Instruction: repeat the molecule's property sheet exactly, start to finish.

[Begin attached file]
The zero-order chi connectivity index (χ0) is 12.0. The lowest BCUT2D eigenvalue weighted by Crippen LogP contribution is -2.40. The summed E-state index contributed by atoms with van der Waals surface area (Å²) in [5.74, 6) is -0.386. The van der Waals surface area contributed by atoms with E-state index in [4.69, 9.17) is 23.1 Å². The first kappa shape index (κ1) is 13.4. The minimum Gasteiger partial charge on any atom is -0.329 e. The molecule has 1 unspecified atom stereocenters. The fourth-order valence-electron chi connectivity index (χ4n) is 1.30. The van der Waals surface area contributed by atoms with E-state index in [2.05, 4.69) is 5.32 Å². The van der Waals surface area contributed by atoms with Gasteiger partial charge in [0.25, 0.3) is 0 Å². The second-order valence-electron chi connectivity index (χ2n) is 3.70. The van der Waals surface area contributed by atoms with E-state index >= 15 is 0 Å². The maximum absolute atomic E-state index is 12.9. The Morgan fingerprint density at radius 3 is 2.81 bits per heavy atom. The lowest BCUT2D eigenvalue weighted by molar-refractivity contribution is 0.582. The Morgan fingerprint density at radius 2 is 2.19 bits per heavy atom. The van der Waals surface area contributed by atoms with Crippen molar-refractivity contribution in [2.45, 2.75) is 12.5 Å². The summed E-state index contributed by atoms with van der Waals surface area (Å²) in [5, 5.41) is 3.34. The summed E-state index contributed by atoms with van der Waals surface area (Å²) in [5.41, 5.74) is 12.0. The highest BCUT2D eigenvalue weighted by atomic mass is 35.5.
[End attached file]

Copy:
The zero-order chi connectivity index (χ0) is 12.0. The lowest BCUT2D eigenvalue weighted by Crippen LogP contribution is -2.40. The summed E-state index contributed by atoms with van der Waals surface area (Å²) in [5.74, 6) is -0.386. The van der Waals surface area contributed by atoms with E-state index in [4.69, 9.17) is 23.1 Å². The first kappa shape index (κ1) is 13.4. The minimum Gasteiger partial charge on any atom is -0.329 e. The molecule has 1 unspecified atom stereocenters. The fourth-order valence-electron chi connectivity index (χ4n) is 1.30. The van der Waals surface area contributed by atoms with E-state index in [2.05, 4.69) is 5.32 Å². The van der Waals surface area contributed by atoms with Gasteiger partial charge in [0.25, 0.3) is 0 Å². The second-order valence-electron chi connectivity index (χ2n) is 3.70. The van der Waals surface area contributed by atoms with E-state index >= 15 is 0 Å². The maximum absolute atomic E-state index is 12.9. The Morgan fingerprint density at radius 3 is 2.81 bits per heavy atom. The lowest BCUT2D eigenvalue weighted by molar-refractivity contribution is 0.582. The Morgan fingerprint density at radius 2 is 2.19 bits per heavy atom. The van der Waals surface area contributed by atoms with Crippen molar-refractivity contribution in [2.45, 2.75) is 12.5 Å². The summed E-state index contributed by atoms with van der Waals surface area (Å²) in [5, 5.41) is 3.34. The summed E-state index contributed by atoms with van der Waals surface area (Å²) in [5.41, 5.74) is 12.0. The highest BCUT2D eigenvalue weighted by atomic mass is 35.5.